the day, we met up for a meal and then I
explained how, though I appreciate his feelings,
it was all too soon for me and I would appreciate
if I am given a bit more time to be on that kind
of level with him. In the meanwhile, I suggested
that we remain friends. He looked a bit
disappointed but accepted and declared that he was in no hurry and would wait for me however
long it took me to realise my feelings for him or develop them.
Segun was extremely generous to me, almost worryingly so. Once he travelled and brought me
an orange Hermès’ Birkin 40cm bag which retails for about $2000. I was shocked and despite
loving nice stuff, I didn’t want to take it from him initially but I eventually did mentioning it
to him that he really didn’t need to spend that much on me and he should focus more on growing
his business.
Mololu usually saw one Harrods or Neiman Marcus shopping bag or the other and was always
encouraging me to “stop fronting and say yes to Segun before a sharp girl does”. I guess because
of the manner in which he approached me, it made me a bit overly cautious since this his
asking out was more like a proposal and he seemed so sure of his feelings for me. I slowed
things down a lot and outrightly refused to meet his mom for the first three months. I didn’t
want to get carried away at all and kept praying and taking things slow. Despite our living so close
to each other, I hardly went to his and since I come from a relatively strict home, his visits were
sparing as well (of my doing).
About six months after we met, work commitments took him away from Nigeria for a
long while. During that period, he would come to Nigeria at least once a month, bombarding me
with all manners of gifts. Even when he was not around, he’d randomly have flowers delivered to
my office.
He would send handwritten letters by DHL and whenever anyone was travelling to Nigeria, he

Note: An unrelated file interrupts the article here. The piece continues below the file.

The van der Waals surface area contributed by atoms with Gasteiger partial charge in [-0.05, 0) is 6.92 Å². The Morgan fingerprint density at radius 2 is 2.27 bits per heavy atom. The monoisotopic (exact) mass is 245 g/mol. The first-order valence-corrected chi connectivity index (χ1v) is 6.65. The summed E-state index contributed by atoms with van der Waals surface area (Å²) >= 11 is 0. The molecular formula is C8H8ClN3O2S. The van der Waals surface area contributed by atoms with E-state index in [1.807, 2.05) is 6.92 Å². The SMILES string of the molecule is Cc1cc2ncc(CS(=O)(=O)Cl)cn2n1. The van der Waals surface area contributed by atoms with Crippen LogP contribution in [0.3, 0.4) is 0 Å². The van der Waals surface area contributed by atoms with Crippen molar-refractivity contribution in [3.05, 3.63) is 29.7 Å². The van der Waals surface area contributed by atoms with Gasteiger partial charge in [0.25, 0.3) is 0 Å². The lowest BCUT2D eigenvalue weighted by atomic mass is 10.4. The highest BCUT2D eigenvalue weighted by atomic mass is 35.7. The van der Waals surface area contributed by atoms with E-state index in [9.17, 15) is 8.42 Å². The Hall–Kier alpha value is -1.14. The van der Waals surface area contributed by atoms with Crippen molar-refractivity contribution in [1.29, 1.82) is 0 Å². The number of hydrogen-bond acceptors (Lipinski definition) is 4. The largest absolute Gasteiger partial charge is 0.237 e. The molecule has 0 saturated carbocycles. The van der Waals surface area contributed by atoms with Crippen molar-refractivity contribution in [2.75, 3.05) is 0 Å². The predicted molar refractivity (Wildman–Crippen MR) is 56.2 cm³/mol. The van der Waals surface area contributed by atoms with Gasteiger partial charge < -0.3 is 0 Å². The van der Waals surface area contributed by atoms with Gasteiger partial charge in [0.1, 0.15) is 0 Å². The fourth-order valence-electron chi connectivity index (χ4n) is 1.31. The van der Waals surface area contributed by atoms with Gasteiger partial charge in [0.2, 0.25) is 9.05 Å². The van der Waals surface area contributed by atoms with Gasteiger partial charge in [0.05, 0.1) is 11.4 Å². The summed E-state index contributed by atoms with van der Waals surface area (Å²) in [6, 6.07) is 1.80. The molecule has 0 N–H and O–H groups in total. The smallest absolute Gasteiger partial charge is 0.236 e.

would have them deliver something to me, however small. There was a time he sent me a
bottle of Lucozade because I had lamented that the Nigerian one tasted different. When it came
to giving, Segun was without fault. But in my opinion, there was more to consider than how
generous a man is.
Sometime, five months ago, Mololu was sent to England for a training to last 3 weeks and she
used the opportunity to shop and ended up having 2 extra boxes. She complained over the
phone to me telling me the airline was overcharging her and then, partly because I felt
it right to help and partly because I had ordered somethings which she was bringing for me, I
decided to ask Segun if he could help out since I know he always travelled light and never uses the
extra allowance granted to him. He accepted to help bring the extra boxes and I gave her his
hotel address to drop them off a day before her flight. He was due in Nigeria a week and half
after.
My suspicion was first roused when, upon his arrival, he took the bags to Mololu’s in Ogudu,
instead of as I expected, bringing it to me and having us sort ourselves out. I asked for the
favour. I mentioned to him that my stuff was included in the box so it came as a surprise to me
when he drove all the way to hers the next day to drop the boxes off. When I asked him why he
did that, he said the boxes were quite heavy and that he was going that way and decided to drop
them off. I had more questions but felt since I was not his girlfriend, there is a limit to the
questions I can pose without looking funny. My pride got in the way and I decided not to
mention it anymore.
The calls reduced. The texts were shorter. The usual “love you” closing went missing. ‘Mololu too
reduced her communication with me. Then one day, she drove to mine and after lunch asked
the most random question, ‘Are you and Segun in a relationship?”. She looked like she had
struggled to ask that question but at the same time, as though that was her aim for coming to
mine.
“Why do you ask?” “Nothing at all o. Just wondering ’cause you have